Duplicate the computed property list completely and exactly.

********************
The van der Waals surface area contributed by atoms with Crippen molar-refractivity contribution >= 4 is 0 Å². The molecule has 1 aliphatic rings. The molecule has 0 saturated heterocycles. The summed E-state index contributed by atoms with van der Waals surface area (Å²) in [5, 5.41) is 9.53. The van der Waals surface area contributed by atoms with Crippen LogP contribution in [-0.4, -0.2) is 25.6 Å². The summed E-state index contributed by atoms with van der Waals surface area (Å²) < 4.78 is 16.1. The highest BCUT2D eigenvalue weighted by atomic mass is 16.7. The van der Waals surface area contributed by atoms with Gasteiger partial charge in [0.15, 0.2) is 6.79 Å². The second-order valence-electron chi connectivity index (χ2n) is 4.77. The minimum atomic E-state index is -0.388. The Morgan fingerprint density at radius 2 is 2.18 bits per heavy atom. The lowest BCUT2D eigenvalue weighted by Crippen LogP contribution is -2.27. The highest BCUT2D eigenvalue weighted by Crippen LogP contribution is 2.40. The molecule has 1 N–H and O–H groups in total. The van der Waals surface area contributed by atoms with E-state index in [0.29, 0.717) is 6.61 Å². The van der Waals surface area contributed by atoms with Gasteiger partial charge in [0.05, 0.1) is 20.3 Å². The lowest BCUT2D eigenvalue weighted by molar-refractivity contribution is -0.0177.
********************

The van der Waals surface area contributed by atoms with Crippen molar-refractivity contribution >= 4 is 0 Å². The molecule has 1 aliphatic rings. The molecule has 0 saturated heterocycles. The summed E-state index contributed by atoms with van der Waals surface area (Å²) in [5, 5.41) is 9.53. The van der Waals surface area contributed by atoms with Crippen LogP contribution in [-0.4, -0.2) is 25.6 Å². The summed E-state index contributed by atoms with van der Waals surface area (Å²) < 4.78 is 16.1. The highest BCUT2D eigenvalue weighted by atomic mass is 16.7. The van der Waals surface area contributed by atoms with Gasteiger partial charge in [0.15, 0.2) is 6.79 Å². The second-order valence-electron chi connectivity index (χ2n) is 4.77. The minimum atomic E-state index is -0.388. The Morgan fingerprint density at radius 2 is 2.18 bits per heavy atom. The lowest BCUT2D eigenvalue weighted by Crippen LogP contribution is -2.27. The highest BCUT2D eigenvalue weighted by Crippen LogP contribution is 2.40. The molecule has 1 N–H and O–H groups in total. The van der Waals surface area contributed by atoms with E-state index in [0.29, 0.717) is 6.61 Å². The van der Waals surface area contributed by atoms with Gasteiger partial charge in [0.05, 0.1) is 20.3 Å². The lowest BCUT2D eigenvalue weighted by molar-refractivity contribution is -0.0177.